I've been waiting for the right time to share my second birth story. My baby is 8 months old and I've been turning it around in my head for months, considering what angle to take with the story, how to approach it, how much of my first birth story to include. April is International Cesarean Awareness Month, so now seems like as good a time as any to share some of the glorious details.
High Cesarean Birth Rate
It feels hard to talk about birth, about cesarean birth, without talking about birth culture. Without going into the too-high c-section rate. Without trying to prove the necessity of your cesarean or lamenting that it was unnecessary or that you were pressured into it.
The c-section rate in most North American hospitals hovers around 30%. According to the World Health Organization (WHO): "Since 1985, the international healthcare community has considered the ideal rate for caesarean sections to be between 10-15%." Part of the problem with getting the c-section rate down has been that even among care providers, not everyone is in agreement over which cesareans are medically necessary and which ones are medically uncalled for.
Should the cesarean rate in North America be lower? Absolutely. It’s around twice as high as it needs to be. But here's the thing:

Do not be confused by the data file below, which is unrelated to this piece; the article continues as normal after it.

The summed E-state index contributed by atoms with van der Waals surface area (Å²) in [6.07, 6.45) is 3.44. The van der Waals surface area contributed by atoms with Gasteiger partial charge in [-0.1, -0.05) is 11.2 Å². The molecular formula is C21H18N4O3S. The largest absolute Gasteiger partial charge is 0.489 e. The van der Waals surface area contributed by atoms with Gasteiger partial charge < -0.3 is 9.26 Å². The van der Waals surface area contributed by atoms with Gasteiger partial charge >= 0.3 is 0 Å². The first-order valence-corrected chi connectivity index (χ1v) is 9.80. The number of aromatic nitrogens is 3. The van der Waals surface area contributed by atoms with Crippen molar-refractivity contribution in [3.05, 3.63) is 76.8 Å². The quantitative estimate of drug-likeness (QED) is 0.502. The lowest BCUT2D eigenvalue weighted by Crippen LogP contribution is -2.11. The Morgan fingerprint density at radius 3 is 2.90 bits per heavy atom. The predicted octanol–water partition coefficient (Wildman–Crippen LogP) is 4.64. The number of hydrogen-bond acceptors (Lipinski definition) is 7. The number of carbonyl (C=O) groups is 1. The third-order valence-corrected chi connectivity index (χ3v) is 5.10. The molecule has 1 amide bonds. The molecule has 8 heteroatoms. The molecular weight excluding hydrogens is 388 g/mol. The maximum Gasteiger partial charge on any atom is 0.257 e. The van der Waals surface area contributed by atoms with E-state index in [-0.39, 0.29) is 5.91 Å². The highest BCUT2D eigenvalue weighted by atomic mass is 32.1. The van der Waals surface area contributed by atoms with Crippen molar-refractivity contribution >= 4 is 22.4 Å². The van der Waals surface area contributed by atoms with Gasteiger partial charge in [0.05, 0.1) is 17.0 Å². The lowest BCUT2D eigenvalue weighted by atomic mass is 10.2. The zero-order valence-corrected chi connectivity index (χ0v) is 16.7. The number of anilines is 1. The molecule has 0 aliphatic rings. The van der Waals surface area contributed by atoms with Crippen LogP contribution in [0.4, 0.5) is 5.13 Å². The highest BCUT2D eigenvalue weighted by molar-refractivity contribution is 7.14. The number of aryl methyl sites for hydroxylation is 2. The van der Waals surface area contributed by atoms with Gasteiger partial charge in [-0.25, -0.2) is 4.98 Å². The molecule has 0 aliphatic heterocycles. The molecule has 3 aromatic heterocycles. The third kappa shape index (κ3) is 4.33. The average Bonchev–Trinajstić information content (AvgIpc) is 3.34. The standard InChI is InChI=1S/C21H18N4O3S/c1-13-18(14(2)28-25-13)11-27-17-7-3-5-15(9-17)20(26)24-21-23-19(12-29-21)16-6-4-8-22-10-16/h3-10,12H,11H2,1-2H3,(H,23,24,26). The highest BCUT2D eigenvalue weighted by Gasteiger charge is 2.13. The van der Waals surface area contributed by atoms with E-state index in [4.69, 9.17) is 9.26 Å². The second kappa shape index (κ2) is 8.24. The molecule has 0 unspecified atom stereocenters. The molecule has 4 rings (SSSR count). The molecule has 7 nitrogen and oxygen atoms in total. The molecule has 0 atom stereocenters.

It is not our individual responsibility as birthing women to lower the cesarean rate by delivering our babies vaginally.
It is a public health issue and something that can only be remedied systematically, by doctors, policy makers and the birth community at large.
The personal is political, but it’s far more productive to focus on keeping your birth healthy, positive and in line with your own individual needs than to use your own birth as a political platform.
Believe me, I know.
A Tale of Two Births
My first birth was going to be a blissed out, low intervention homebirth and I was going to share about it widely. I planned to use this idealized experience that I was going to have to promote the idea that birth can be safe, beautiful, fearless and low intervention, if only you try hard and believe in yourself.
Instead I ended up with a postdates induction.